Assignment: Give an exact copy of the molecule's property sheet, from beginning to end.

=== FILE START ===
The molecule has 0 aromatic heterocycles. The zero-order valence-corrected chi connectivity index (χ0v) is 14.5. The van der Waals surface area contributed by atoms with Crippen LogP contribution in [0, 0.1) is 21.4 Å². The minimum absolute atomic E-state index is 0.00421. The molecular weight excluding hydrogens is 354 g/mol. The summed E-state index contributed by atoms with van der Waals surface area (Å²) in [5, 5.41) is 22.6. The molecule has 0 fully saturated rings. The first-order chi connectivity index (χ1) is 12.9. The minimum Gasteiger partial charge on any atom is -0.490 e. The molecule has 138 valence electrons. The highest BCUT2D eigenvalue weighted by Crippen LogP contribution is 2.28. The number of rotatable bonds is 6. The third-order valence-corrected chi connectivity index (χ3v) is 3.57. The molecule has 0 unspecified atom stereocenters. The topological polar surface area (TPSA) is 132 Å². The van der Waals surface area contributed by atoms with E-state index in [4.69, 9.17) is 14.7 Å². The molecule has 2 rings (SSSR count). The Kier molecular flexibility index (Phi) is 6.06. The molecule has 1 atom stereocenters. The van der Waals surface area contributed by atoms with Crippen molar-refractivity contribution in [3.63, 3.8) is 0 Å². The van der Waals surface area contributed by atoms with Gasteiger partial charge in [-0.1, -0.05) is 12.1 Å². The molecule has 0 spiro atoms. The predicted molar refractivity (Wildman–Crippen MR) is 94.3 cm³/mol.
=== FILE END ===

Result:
The molecule has 0 aromatic heterocycles. The zero-order valence-corrected chi connectivity index (χ0v) is 14.5. The van der Waals surface area contributed by atoms with Crippen LogP contribution in [0, 0.1) is 21.4 Å². The minimum absolute atomic E-state index is 0.00421. The molecular weight excluding hydrogens is 354 g/mol. The summed E-state index contributed by atoms with van der Waals surface area (Å²) in [5, 5.41) is 22.6. The molecule has 0 fully saturated rings. The first-order chi connectivity index (χ1) is 12.9. The minimum Gasteiger partial charge on any atom is -0.490 e. The molecule has 138 valence electrons. The highest BCUT2D eigenvalue weighted by Crippen LogP contribution is 2.28. The number of rotatable bonds is 6. The third-order valence-corrected chi connectivity index (χ3v) is 3.57. The molecule has 0 unspecified atom stereocenters. The topological polar surface area (TPSA) is 132 Å². The van der Waals surface area contributed by atoms with E-state index in [4.69, 9.17) is 14.7 Å². The molecule has 2 rings (SSSR count). The Kier molecular flexibility index (Phi) is 6.06. The molecule has 1 atom stereocenters. The van der Waals surface area contributed by atoms with Crippen molar-refractivity contribution in [3.63, 3.8) is 0 Å². The van der Waals surface area contributed by atoms with Gasteiger partial charge in [-0.1, -0.05) is 12.1 Å². The molecule has 0 spiro atoms. The predicted molar refractivity (Wildman–Crippen MR) is 94.3 cm³/mol.